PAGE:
Policy

RBI pitches for independent body to set financial benchmarks

Our Bureau Mumbai | Updated on November 24, 2017 Published on April 16, 2014

Will aim to prevent manipulation of interest rate, FX reference rates



The Reserve Bank of India on Wednesday said an independent body, either separately or jointly, may be formed for administration of rupee interest rate and foreign exchange benchmarks by self-regulatory market bodies, FIMMDA and FEDAI. This is to overcome possible conflict of interest in the financial benchmark setting process.

The central bank said the conflict of interest could arise due to the current governance structure of FIMMDA (Fixed Income Money Market and Derivatives Association of India) and FEDAI (Foreign Exchange Dealers Association of India).

FIMMDA is an association of scheduled commercial banks, public financial institutions, primary dealers and insurance companies. FEDAI is an association of banks dealing in foreign exchange in India.

In case of benchmarks determined based on polled submissions, FIMMDA and FEDAI may select the benchmark submitters (banks, public financial institutions, primary dealers and insurance companies) on the basis of their standing, market share in the benchmark/ instrument linked to the benchmark.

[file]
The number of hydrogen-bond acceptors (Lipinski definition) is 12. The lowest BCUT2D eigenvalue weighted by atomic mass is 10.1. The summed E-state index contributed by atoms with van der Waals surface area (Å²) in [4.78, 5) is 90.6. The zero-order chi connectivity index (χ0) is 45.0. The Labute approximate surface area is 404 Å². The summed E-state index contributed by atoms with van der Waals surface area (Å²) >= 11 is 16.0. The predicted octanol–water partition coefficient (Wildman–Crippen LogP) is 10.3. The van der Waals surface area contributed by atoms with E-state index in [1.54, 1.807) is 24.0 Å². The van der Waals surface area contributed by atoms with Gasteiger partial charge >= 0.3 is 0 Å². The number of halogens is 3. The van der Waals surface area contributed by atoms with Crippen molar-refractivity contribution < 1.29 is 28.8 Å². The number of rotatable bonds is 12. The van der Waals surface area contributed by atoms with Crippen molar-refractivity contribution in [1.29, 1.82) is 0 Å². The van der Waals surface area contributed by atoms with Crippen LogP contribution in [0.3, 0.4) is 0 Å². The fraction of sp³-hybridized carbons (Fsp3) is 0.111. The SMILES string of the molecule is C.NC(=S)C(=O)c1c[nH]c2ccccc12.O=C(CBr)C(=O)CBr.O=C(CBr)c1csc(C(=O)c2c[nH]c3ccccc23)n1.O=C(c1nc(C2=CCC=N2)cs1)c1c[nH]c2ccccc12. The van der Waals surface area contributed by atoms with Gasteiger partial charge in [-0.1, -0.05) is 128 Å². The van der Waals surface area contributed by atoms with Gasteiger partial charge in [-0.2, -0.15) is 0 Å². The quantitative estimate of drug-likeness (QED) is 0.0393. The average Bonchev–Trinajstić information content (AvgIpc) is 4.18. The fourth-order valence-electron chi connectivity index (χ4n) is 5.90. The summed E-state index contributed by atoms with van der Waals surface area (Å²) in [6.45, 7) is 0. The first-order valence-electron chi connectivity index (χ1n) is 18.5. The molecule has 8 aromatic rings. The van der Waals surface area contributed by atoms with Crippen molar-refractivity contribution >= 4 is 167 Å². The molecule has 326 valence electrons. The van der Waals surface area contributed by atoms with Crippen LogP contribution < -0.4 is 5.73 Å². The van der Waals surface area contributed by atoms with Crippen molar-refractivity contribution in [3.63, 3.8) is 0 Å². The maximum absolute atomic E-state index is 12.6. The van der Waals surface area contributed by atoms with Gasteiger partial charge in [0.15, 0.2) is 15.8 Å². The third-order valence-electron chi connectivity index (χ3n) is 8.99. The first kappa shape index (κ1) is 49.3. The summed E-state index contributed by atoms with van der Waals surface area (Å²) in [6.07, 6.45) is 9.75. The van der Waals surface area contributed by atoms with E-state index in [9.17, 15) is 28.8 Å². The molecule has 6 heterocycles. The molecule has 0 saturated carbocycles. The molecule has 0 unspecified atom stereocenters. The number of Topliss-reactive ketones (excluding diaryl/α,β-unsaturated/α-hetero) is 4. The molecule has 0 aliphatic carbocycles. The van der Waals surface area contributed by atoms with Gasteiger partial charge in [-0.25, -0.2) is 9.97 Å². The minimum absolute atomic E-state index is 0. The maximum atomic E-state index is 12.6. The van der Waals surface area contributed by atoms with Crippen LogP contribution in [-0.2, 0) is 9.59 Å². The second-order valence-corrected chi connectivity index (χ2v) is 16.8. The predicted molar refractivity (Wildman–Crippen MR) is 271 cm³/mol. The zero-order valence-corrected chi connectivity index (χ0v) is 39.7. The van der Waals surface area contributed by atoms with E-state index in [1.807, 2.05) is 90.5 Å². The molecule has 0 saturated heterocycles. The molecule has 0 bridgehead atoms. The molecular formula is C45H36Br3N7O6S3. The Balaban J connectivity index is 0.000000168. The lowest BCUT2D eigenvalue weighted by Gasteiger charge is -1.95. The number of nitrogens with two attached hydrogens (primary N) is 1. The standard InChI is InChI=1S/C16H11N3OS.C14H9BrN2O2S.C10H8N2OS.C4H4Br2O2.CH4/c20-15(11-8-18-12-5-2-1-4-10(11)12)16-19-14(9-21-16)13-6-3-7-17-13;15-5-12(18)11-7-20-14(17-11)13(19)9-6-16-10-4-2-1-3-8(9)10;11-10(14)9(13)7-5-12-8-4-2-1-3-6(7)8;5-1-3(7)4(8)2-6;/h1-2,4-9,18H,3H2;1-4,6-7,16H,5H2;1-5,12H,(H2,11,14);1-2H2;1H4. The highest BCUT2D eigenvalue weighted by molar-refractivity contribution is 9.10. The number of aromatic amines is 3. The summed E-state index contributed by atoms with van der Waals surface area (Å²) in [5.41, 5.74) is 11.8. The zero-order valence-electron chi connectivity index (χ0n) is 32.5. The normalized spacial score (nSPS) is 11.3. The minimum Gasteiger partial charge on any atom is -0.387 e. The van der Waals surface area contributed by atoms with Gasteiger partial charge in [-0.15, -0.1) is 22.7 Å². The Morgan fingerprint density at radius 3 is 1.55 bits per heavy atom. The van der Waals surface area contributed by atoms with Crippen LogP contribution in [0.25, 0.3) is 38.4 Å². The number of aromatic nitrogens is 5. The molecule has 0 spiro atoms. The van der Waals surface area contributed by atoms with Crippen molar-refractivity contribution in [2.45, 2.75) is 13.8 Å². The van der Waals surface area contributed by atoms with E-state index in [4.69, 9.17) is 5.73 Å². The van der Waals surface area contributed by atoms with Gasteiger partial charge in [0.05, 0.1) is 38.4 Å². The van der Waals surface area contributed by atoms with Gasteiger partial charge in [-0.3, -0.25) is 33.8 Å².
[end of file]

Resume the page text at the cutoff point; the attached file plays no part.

These two bodies may put in place a code of conduct specifying various provisions, including hierarchy of data inputs, for submissions as recommended by the RBI’s Committee on Financial Benchmarks.

The selected benchmark submitters have to necessarily participate in the polling process and comply with the various provisions specified in the code of conduct. Financial benchmarks are primarily used for pricing, valuation and settlement purposes in financial contracts. The aggregate volume of underlying financial contracts referenced to or valued through financial benchmarks being quite huge, the robustness and reliability of financial benchmarks play a critical role for the stability of the financial system.

Recent global developments with regard to manipulation of several key global benchmark rates — Libor, Euribor, Tibor, and London 4 PM FX fixing, among others — have raised concerns about the reliability of the financial benchmarks, particularly about their governance frameworks and setting methodologies.

To strengthen the governance framework for benchmark submission, the RBI has advised benchmark submitters to implement a host of measures, including establishing an effective whistle-blowing policy to facilitate early detection of any potential misconduct or irregularities in the submission of benchmark data.

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Published on April 16, 2014
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